2011 World Cup: When India conquered the world again
Returning to the subcontinent after a span of 15 years, the 10th edition of the Cricket World Cup would perhaps be most remembered for ending batting legend Sachin Tendulkar's two-decade wait for the title as Indian skipper Mahendra Singh Dhoni and his boys held aloft the coveted trophy and enabled a nation to explode in ecstasy.
It was India's second title triumph in cricket's quadrennial showpiece, the first success having come way back in 1983.
After years of dominating the commercial aspect of cricket, India extended its might to on-field action and re-energised the One-Day International (ODI) format by organising a successful World Cup that saw Bangladesh play hosts for the first time along with India and Sri Lanka.
The terrorist attack on the Sri Lankan team bus in Lahore in 2009 led to Pakistan being ruled out as a staging centre, though the International Cricket Council (ICC) maintained they were still the co-hosts.
In the lead-up to the event, the hallowed Eden Gardens - which had staged the 1987 final - faced tough times. Complaining of tardy preparatory work, the ICC took away the scheduled India-England game, saying the ground would not be fit in time for the match. However, the ICC allowed the ground to host the other scheduled matches there.
The big tourney, featuring 14 teams and 49 matches -- 29 in India, a dozen in Sri Lanka and eight in Bangladesh - could have been a logistical nightmare, considering the vast distances between the venues and the gruelling travelling that was needed.
But instead, everything was put together neatly.
If the batting powerplay remained a mystery that a majority of the teams failed to completely unravel, the much-debated Decision Review System (DRS) made its entry into the World Cup in this edition.
The DRS was used 182 times in the tournament with the quarter-final between New Zealand and South Africa being the only game where it was not used at all.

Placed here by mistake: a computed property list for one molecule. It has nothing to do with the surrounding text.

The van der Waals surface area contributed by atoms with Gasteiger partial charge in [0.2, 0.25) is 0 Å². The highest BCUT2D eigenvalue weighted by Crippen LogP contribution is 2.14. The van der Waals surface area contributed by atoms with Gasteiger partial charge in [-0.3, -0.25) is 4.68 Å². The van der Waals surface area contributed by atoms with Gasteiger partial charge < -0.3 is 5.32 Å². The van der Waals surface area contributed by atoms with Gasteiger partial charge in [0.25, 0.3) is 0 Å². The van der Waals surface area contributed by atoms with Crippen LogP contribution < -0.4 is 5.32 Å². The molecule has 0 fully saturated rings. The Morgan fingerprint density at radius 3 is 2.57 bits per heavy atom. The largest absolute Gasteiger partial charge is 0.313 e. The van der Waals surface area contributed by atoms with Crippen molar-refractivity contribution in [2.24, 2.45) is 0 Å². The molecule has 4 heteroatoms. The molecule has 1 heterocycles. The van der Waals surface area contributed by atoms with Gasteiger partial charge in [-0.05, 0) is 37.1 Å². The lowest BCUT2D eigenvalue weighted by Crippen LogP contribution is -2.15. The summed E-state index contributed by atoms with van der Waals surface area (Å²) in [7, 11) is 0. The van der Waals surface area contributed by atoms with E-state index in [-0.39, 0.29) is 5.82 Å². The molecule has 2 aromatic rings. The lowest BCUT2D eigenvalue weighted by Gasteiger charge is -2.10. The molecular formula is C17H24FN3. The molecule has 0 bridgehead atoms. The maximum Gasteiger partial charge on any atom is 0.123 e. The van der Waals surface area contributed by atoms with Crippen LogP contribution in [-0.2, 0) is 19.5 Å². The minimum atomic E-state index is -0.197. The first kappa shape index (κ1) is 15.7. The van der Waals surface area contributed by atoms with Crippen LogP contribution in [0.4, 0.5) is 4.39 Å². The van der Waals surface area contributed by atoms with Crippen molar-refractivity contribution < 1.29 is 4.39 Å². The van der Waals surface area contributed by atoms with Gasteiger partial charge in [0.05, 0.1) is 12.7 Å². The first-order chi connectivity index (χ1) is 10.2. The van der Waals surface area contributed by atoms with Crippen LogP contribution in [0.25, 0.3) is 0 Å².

Pakistan had not beaten India in a World Cup game and there was no change in the tale as the old foes revived their rivalry at Mohali - this time in the semifinals.
It was Pakistan's fifth straight loss to India in a World Cup match that was watched by the Prime Ministers of both countries. Tickets for the high-voltage match were sold at premium, almost ten times more than their original prices, with 988 million viewers reportedly glued to TV sets surpassing all previous records.
Dropped by Pakistan four times, Sachin Tendulkar scored 85 as India humbled Pakistan by 29 runs.
Overpowered by Sri Lanka in the quarter-finals, England featured in two of the most memorable matches of the tournament, including a tie against India after they failed to get the two runs needed off the final ball to surpass the hosts’ total of 338.
While many described it as one of the greatest one-day matches of all time, another one followed a few days later. Kevin O'Brien hit the fastest century of the World Cup to lift Ireland to victory over England, pulling off one of the biggest upsets in ODI history. Packed with 13 fours and 6 sixes, he reached the three-figure mark in just 50 balls.
While the triumph of slow bowlers was on predictable lines, what was surprising was the extent of their domination. Used liberally by the teams, spinners produced a staggering 11,901 deliveries out of 25,425 balls bowled in the entire tournament, accounting for 290 of the total 668 wickets to fall.
With spin being the dominant force, India and Sri Lanka, who tackled the tweakers better, marched to the final, making it a sub-continental title battle for the first time ever.
In contrast, four-time winners Australia – champions in three successive previous tournaments – fell by the wayside in the quarters, bowing to the might of India.
The final at the Wankhede Stadium in Mumbai began with a controversy right during the time of the toss.
The capacity crowd was so vociferous that the toss had to be done twice as match referee Jeff Crowe failed to hear the call of Sri Lankan captain Kumar Sangakkara.
A century by Mahela Jayawardene ensured a competitive Sri Lankan total of 274 for 6, but opener Gautam Gambhir's 97 and skipper Dhoni's innings of 91 lifted the home team to a victory that was celebrated through the cricket-mad country.
Besides being the highest run chase in a World Cup final, it was also the first time in the tournament’s history that a team won the final on their home soil. In 1996, co-hosts Sri Lanka had lifted the trophy, but the final match was played in Lahore, Pakistan.
The Cup triumph not only ended India's 28-year wait, it was also the last act for a golden generation of players who had taken India to the pinnacle of the sport.
Tendulkar called the victory, which ensured that he ended his World Cup career on a satisfying note, a “dream come true”.
While Sri Lankan ace spinner Muttiah Muralitharan - playing his last international game - failed to script a fairytale swansong, he will always be remembered as one of the most successful and genial cricketers of his generation.